Scarred - Domestic abuse victim trying to rebuild life after traumatic, bloody ordeal
Twenty-four-year-old Shamarie Williams does not know if she will be able to foster an intimate relationship with a man again.
Not after Mark Riley, the father of her six-year-old son, attacked her with a machete while she slept before setting their Pleasant Valley home in Clarendon ablaze last year.
The incident has left her disfigured and has shattered her self-confidence. Gone, too, are her interest in men and their interest in her after the ill-fated night of June 30 last year.
For now, her focus is on securing meaningful employment so she can gather the pieces of her broken life – and even that has proven difficult as employers are turned off by her scars.
Caught in a fit of rage, Riley, who had been Williams’ lover for six years, stormed into the house they shared and chopped her repeatedly in the head, neck, arms and pubic area.
The heinous act reportedly occurred after Riley’s friends from the community jeered him openly, saying Williams was too pretty for him and that their son was not his biological child.
Believing his blood-soaked partner was dead, Riley then locked himself, with her, inside the house he had built and started the fire. Luckily, their son was with his grandmother and escaped the doomed home that night, Williams explained.
Riley died in the blaze, but Williams miraculously awoke in critical condition at the Kingston Public Hospital (KPH) a day later. To this day she claims she has no memory of how she managed to find help.
“I came home from work and went to sleep and the only thing I know is that I wake up at KPH the other day,” Williams told The Sunday Gleaner on Friday.
“It is when my neighbour came to visit me at the hospital that she told me that I was the one who came to her door knocking and asking for help,” said Williams. “She saw the state that I was in and brought me to the hospital.
“I can’t remember none of it. I just know I woke up on life-support machine with my head bandaged up and tubes in my throat and in my mouth,” she said, adding that doctors performed six surgeries in a month so she could be able to eat and breathe.
HAUNTING FACIAL SCARS
Seven months after the incident, she now hauls around haunting facial scars that are growing more menacing as the keloid tissues stretch across her jaws.
She wears a metal brace inside her head which holds her jaws in place so she can speak. But they cause pain whenever the weather gets cold, Williams said, hoping she will one day save enough to try plastic surgery. For now, however, she looks at herself in the mirror less.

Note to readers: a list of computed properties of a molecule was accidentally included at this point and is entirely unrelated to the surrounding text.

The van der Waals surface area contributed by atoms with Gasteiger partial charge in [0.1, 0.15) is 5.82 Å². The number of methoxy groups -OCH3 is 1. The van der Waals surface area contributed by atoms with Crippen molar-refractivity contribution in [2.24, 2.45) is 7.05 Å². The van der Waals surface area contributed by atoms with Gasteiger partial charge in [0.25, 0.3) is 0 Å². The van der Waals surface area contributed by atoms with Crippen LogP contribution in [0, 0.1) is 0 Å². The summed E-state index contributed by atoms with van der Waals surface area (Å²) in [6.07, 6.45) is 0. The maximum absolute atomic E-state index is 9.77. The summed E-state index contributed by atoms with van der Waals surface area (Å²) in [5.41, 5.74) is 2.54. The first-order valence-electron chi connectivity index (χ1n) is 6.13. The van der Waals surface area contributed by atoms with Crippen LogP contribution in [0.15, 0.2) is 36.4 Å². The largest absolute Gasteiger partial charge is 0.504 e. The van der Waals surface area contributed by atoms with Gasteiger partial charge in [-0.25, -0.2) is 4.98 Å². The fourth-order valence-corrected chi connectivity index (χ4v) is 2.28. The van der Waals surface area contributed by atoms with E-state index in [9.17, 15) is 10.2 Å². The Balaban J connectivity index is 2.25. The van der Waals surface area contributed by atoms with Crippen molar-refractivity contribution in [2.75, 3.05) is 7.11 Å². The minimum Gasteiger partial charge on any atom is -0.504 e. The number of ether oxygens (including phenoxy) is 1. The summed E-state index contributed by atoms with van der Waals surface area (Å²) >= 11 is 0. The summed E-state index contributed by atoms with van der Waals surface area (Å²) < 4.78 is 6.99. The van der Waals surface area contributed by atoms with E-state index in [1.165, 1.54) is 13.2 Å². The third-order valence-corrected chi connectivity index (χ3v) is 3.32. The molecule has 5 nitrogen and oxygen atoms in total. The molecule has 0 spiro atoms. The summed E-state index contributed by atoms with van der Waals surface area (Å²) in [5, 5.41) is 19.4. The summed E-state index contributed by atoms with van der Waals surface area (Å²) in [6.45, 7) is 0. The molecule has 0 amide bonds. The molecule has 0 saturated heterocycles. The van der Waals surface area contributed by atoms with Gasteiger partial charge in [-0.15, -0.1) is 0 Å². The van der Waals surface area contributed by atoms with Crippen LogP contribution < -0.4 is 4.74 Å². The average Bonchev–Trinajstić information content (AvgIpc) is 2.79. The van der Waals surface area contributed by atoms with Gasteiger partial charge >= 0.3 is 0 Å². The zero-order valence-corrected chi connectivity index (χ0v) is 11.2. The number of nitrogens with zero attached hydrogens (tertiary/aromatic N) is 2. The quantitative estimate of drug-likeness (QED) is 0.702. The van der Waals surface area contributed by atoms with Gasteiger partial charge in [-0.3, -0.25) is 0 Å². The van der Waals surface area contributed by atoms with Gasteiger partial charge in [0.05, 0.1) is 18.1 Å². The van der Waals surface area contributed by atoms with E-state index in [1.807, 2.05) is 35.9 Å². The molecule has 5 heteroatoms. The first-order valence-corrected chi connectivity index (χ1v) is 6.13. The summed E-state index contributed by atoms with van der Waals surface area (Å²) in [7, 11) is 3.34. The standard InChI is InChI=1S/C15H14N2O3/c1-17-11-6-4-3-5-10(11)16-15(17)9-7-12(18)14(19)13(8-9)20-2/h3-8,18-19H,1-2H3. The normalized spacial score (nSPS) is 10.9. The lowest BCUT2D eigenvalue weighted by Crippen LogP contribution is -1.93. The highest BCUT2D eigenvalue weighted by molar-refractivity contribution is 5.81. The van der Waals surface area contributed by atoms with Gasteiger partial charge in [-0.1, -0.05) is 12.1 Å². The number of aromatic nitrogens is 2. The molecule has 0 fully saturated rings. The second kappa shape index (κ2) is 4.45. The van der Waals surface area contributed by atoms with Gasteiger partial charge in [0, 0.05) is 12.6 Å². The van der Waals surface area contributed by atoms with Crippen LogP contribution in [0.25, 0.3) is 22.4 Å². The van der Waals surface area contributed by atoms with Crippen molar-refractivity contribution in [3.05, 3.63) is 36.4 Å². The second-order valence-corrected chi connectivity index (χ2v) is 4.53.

“Sometimes I don’t really like talking about it. Everywhere I go people see me and ask question, and the first question is ‘somebody cut you across your face’?” she said. “It is not like it is an accident or anything; it just looks obvious that is domestic violence.”
She added: “Some people say negative things … some of them say ‘why yuh never lef’ him before, yuh never see seh a madman?’ But I never know that him mad. How me fi know seh him mad?” she argued, noting that he was aggressive but never before been violent towards her.
And even if he was, Williams said she had nowhere else to go as Riley was her only source of support at the time.
At least four women have been killed at the hands of lovers or ex-lovers in Jamaica since New Year’s Eve. Among them are 24-year-old Shantell White, who was murdered by her ex in Mandeville; and Suzanne Easy, who was chopped and shot by Jamaica Defence Force Corporal Doran McKenzie, who later killed himself in Portmore, St Catherine.
Each of these incidents has brought Williams a chilling reminder of how lucky she is to be alive today. What she needs now, she said, is for employers to see past her scars so she can one day replace the furniture she lost in the fire last year.
“Some persons won’t hire you because the scars tell a bad story about me, especially in the food industry … in restaurants and so on. Some people just don’t like to see or stomach certain things,” she explained.
The spate of killings has caused public uproar, prompting an announcement by Prime Minister Andrew Holness last week that the Government is tabling a domestic violence bill to buttress existing domestic abuse laws.
It has also placed a spotlight on a string of police initiatives, such as the Domestic Violence Intervention centres, located in Constant Spring and Matilda’s Corner, and rekindles debate about a proposed 24-hour ‘cooling-off’ period within which angry spouses can be detained by cops following domestic disputes.
“We have had for too long a permissive society that allows a man to trespass upon the person of a woman without any form of rebuke, without the society saying it is wrong,” said Holness as he addressed supporters at a Jamaica Labour Party Council Meeting at the Portmore HEART Academy last Sunday.
- The police continue to ask victims to contact the Constant Spring centre at 876-702-5120 and 876-702-5121, or the Matilda’s Corner Police at 876-978-6003.
- Persons who would like to assist Shamarie Williams may call 876-213-7033.